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Elisabeth Eide gave a keynote at a conference with the above title at the University of Utrecht, Holland. She presented elements of the history of media coverage of Muslim women in Norway, and a very recent study on the media coverage of “The Shameless Girls” – a new network of young women challenging honour and shame cultures.
The Norwegian Ministry of Foreign Affairs has given JMIC a grant that will enable us to continue the activities with partners in the Global South planned for the next two years.
JMIC´s aim is to build institutions for democracy and freedom of expression: ”Support of good practices in journalist education, independent media in vulnerable countries, protection of journalists working in conflict zones and journalists’ access to information. ”
In the coming year, several activities are planned. A workshop on extremism and social media is planned this autumn in Tunisia – as well as a regional security course next year. A regional security course is also planned in Uganda.
In cooperation with the Article 19 offices in North Africa, Eastern Africa and South Asia regional workshops on access to information are planned in Tunisia, Kenya and Nepal. We will also strengthen the cooperation with UNESCO.
The Rig on press freedom will be introduced in Palestine, a conference on gender and media is scheduled in South Asia, and cooperation will continue in Iran and Afghanistan. Besides, a regional cooperation project on visual journalism in China will continue. Development of teaching material is an ongoing activity, and a web portal will be prioritized.
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JMIC´s partner institution An-Najah National University hosted a conference on gender and journalism in Nablus in Palestine on February 14.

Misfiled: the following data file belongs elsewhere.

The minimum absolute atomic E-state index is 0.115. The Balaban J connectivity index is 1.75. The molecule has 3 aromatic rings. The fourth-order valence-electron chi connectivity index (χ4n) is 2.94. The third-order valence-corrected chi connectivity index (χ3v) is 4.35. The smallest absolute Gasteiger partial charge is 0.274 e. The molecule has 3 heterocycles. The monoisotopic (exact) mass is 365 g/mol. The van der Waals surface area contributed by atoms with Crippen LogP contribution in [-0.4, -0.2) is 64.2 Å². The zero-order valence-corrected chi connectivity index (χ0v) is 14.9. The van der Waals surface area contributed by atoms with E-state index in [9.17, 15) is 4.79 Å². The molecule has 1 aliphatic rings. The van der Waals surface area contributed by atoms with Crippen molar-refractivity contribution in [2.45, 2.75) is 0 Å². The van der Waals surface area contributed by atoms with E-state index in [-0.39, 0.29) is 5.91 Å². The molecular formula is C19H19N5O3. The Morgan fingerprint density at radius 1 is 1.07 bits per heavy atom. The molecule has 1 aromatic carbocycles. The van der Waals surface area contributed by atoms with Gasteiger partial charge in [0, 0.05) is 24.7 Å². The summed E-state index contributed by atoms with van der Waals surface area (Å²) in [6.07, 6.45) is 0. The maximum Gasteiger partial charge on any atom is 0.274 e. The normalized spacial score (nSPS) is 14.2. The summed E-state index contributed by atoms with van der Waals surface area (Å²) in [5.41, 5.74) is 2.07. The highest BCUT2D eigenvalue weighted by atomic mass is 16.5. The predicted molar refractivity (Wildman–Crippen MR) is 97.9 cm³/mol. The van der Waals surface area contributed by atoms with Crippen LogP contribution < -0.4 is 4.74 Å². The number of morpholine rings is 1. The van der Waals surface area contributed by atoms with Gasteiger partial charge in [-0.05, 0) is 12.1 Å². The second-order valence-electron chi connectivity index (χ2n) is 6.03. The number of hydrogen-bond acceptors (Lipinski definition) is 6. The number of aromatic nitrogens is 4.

Kristin Skare Orgeret gave the keynote speech and presented a paper on women journalists in conflict and war at the conference.
In addition to a number of local journalists and women’s rights activists journalist Francesca Borri attended the conference and shared some of her experiences as a war reporter.
Teacher of photojournalism Bernt Eide also attended the conference. He currently teaches in Nablus and has been engaged in cooperation with An-Najah University for many years.
Kristin Skare Orgeret also attended the launch of a new Palestinian policy paper on media reform in Ramallah.
Read about the event covered by The Jakarta Post.
Under the headline Ten Years Debating Freedom of Expression – Looking Back, Looking Forward appr. 40 participants – both journalists and media academics – from twelve countries gathered in Jakarta 23 – 25 January.
The debates started after the controversies in the aftermath of the Muhammed caricatures published in Jyllands-Posten. One of the initiatives was to invite journalists from a wide range of countries for dialogue conferences in Indonesia and Norway respectively. Now, more than ten years after the first Global Intermedia Dialogue (GIMD) conference was held in Indonesia, the ambition was to highlight experiences and look ahead.
The discussions focused on themes such as Hate Speech – Social media, Media and Marginalization – Gender, Religious, Ethnic and Sexual Minorities, Dialogue vs Confrontation, 20 Years after Huntington’s “Clash of Civilizations”, Terrorism – Extremism, The Post-Truth Era?– and last, but not least: How free is fiction? Literature and limits.
The conference was a cooperation between the Department of Communication, Universitas Indonesia and JMIC.
A publication with journalistic and academic contributions from this and a conference in March last year is planned.
A team with partners from Uganda and Norway will do the job, starting from a meeting with IAWRT representatives Friday 7 January.
The team is led by JMICs director Elisabeth Eide, and includes research associate Hanna Marie Knudsen (MA, Journalism Studies, HiOA), Prof. Goretti Linda Nassanga and research associate Brian Semujju, Makerere University, Kampala, Uganda.
The evaluation work includes desk studies, interviews and polls, as well as field trips to selected chapters of the IAWRT.
Saturday 27 August Elisabeth Eide held a keynote at a Nordic «Future of feminisms» conference in Copenhagen. She presented the experiences from a conference newspaper which appeared daily at the very first Nordic women’s conference in 1988 – and tried to see commonalities and changes in gender politics and journalism.